IPF is a disease that is limited to the lungs. It is progressive fibrosis within the lungs. The fibrosis doesn’t affect other organs, but patients with IPF are at higher risk for certain comorbidities. They’re at higher risk and have a higher prevalence of obstructive sleep apnea, gastroesophageal reflux disease, cardiovascular disease, including ischemic heart disease. They’re at higher risk of developing lung cancer. About 5% or 10% of IPF patients will die of lung cancer. They’re also at higher risk of anxiety and depression which might be situational. There’s even an association with diabetes.

Although IPF is limited to the lungs, it is accompanied by multiple comorbidities that, in our day-to-day practice and holistic care of these patients, we need to be aware of. I probably forget a few of the comorbidities. Pulmonary hypertension, arguably secondary to the IPF, could be regarded as a comorbidity. Sometimes you can see emphysema in relation to the IPF. Smoking is a common risk factor, and there is a distinct entity called combined pulmonary fibrosis and emphysema, or CPFE for short. I mentioned coronary artery disease. I think there is another big one that I’m missing. I’m blanking for whatever reason if I ran through all the comorbidities or not.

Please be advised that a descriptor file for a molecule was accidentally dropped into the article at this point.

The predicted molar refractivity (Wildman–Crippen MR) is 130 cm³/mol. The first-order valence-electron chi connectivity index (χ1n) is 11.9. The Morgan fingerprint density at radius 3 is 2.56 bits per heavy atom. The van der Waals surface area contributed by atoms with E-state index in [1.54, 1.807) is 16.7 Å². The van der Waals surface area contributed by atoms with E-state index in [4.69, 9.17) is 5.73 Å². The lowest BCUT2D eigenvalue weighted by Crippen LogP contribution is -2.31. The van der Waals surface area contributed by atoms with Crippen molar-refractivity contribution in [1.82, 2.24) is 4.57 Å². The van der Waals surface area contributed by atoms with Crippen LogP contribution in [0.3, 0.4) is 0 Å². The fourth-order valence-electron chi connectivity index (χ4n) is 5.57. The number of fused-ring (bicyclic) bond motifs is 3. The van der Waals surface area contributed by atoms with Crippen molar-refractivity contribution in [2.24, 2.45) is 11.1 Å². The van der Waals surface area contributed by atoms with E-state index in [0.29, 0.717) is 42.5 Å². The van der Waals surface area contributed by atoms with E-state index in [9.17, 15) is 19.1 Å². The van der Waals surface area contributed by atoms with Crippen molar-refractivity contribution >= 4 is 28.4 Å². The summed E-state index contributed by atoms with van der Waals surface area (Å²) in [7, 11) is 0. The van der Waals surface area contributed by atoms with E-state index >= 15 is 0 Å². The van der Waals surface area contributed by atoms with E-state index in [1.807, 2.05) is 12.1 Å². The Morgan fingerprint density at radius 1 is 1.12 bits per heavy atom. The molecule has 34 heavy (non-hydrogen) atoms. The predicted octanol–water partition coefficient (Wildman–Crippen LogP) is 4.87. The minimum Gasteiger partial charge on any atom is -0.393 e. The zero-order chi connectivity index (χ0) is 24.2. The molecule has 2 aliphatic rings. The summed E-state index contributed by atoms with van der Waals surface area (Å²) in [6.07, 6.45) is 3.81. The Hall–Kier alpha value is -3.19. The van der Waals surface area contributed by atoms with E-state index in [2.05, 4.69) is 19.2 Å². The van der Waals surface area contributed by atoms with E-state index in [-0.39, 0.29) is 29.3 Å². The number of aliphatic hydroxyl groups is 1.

The existence of comorbidities can have a significant impact on patients’ quality of life. For example, if they have obstructive sleep apnea, and some series described upwards of 80% or 90% of these patients have an element of obstructive sleep apnea, that can of course manifest with tiredness during the day, depression as well. They can have coronary artery disease. Even if you control for smoking history, age, and other risk factors, IPF patients have a higher prevalence of coronary artery disease. I’ve seen a few patients who come to clinical attention because they have undergone cardiac catheterization and they noted some fibrotic changes on fluoroscopy or sometimes these patients might present to their cardiologist first with chest pain. Some of these can have a pretty devastating impact on patients’ quality of life, and sometimes patients with IPF will die with their IPF rather than from their IPF. So if you look at untreated coronary disease, that might be the cause of their demise in the context of them having underlying IPF.

I can’t think of anything. When patients have these comorbidities and it’s upon us to be on the lookout for them and have a high sense of awareness that they might have comorbidities because we can really impact on patients’ quality of life and sometimes their longevity addressing their comorbidities. I think, as pulmonologists, we have to take a holistic viewpoint in terms of our management, not only managing the IPF but screening for some of these comorbidities and treating them when appropriate.

Transcript Edited for Clarity